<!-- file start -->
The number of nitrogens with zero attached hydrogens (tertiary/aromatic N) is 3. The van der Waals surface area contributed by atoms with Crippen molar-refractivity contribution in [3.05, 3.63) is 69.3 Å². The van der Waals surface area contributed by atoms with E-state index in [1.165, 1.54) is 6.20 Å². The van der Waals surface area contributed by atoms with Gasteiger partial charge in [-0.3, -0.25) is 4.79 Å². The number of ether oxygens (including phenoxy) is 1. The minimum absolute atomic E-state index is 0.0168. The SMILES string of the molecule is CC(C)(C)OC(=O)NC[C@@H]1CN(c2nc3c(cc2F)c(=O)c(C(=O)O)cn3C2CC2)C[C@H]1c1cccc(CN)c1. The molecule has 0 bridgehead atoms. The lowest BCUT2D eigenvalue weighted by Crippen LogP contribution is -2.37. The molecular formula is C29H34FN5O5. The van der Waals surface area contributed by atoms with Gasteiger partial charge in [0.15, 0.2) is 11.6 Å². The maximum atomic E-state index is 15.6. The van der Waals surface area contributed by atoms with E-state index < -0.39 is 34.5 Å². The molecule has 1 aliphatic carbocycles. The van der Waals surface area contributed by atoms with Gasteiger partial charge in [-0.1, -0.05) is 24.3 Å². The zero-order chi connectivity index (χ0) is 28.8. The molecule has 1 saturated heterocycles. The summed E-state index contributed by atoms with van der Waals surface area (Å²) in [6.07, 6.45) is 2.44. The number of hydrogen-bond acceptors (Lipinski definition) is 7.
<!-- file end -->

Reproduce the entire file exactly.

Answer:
The number of nitrogens with zero attached hydrogens (tertiary/aromatic N) is 3. The van der Waals surface area contributed by atoms with Crippen molar-refractivity contribution in [3.05, 3.63) is 69.3 Å². The van der Waals surface area contributed by atoms with E-state index in [1.165, 1.54) is 6.20 Å². The van der Waals surface area contributed by atoms with Gasteiger partial charge in [-0.3, -0.25) is 4.79 Å². The number of ether oxygens (including phenoxy) is 1. The minimum absolute atomic E-state index is 0.0168. The SMILES string of the molecule is CC(C)(C)OC(=O)NC[C@@H]1CN(c2nc3c(cc2F)c(=O)c(C(=O)O)cn3C2CC2)C[C@H]1c1cccc(CN)c1. The molecule has 0 bridgehead atoms. The lowest BCUT2D eigenvalue weighted by Crippen LogP contribution is -2.37. The molecular formula is C29H34FN5O5. The van der Waals surface area contributed by atoms with Gasteiger partial charge in [0.15, 0.2) is 11.6 Å². The maximum atomic E-state index is 15.6. The van der Waals surface area contributed by atoms with E-state index < -0.39 is 34.5 Å². The molecule has 1 aliphatic carbocycles. The van der Waals surface area contributed by atoms with Gasteiger partial charge in [-0.1, -0.05) is 24.3 Å². The zero-order chi connectivity index (χ0) is 28.8. The molecule has 1 saturated heterocycles. The summed E-state index contributed by atoms with van der Waals surface area (Å²) in [6.07, 6.45) is 2.44. The number of hydrogen-bond acceptors (Lipinski definition) is 7.